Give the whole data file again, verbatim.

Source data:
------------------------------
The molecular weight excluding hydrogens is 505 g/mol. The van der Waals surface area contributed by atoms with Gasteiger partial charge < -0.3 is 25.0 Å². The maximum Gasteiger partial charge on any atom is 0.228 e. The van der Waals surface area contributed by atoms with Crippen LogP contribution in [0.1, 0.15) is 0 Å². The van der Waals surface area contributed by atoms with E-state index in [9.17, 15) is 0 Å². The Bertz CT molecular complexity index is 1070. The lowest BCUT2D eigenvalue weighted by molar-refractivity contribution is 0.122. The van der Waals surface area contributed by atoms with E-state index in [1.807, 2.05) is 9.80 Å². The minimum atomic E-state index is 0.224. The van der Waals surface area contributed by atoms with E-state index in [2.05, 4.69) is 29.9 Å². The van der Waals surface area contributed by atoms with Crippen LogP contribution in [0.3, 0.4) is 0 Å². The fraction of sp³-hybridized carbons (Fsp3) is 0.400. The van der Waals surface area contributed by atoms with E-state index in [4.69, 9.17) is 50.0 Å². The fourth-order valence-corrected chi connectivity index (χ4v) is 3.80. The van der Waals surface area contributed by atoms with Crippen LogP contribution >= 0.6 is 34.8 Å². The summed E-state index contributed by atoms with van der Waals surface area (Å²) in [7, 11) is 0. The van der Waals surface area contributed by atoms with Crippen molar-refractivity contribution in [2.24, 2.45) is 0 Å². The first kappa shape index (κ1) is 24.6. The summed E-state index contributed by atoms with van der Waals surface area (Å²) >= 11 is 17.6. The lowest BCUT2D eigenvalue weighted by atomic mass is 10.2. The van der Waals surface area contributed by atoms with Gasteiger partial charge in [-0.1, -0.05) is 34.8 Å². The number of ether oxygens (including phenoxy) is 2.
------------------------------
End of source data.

The molecular weight excluding hydrogens is 505 g/mol. The van der Waals surface area contributed by atoms with Gasteiger partial charge < -0.3 is 25.0 Å². The maximum Gasteiger partial charge on any atom is 0.228 e. The van der Waals surface area contributed by atoms with Crippen LogP contribution in [0.1, 0.15) is 0 Å². The van der Waals surface area contributed by atoms with E-state index in [9.17, 15) is 0 Å². The Bertz CT molecular complexity index is 1070. The lowest BCUT2D eigenvalue weighted by molar-refractivity contribution is 0.122. The van der Waals surface area contributed by atoms with E-state index in [1.807, 2.05) is 9.80 Å². The minimum atomic E-state index is 0.224. The van der Waals surface area contributed by atoms with E-state index in [2.05, 4.69) is 29.9 Å². The van der Waals surface area contributed by atoms with Crippen LogP contribution in [0.3, 0.4) is 0 Å². The fraction of sp³-hybridized carbons (Fsp3) is 0.400. The van der Waals surface area contributed by atoms with E-state index in [4.69, 9.17) is 50.0 Å². The fourth-order valence-corrected chi connectivity index (χ4v) is 3.80. The van der Waals surface area contributed by atoms with Crippen LogP contribution >= 0.6 is 34.8 Å². The summed E-state index contributed by atoms with van der Waals surface area (Å²) in [7, 11) is 0. The van der Waals surface area contributed by atoms with Crippen molar-refractivity contribution in [2.24, 2.45) is 0 Å². The first kappa shape index (κ1) is 24.6. The summed E-state index contributed by atoms with van der Waals surface area (Å²) >= 11 is 17.6. The lowest BCUT2D eigenvalue weighted by atomic mass is 10.2. The van der Waals surface area contributed by atoms with Gasteiger partial charge in [-0.1, -0.05) is 34.8 Å². The number of ether oxygens (including phenoxy) is 2.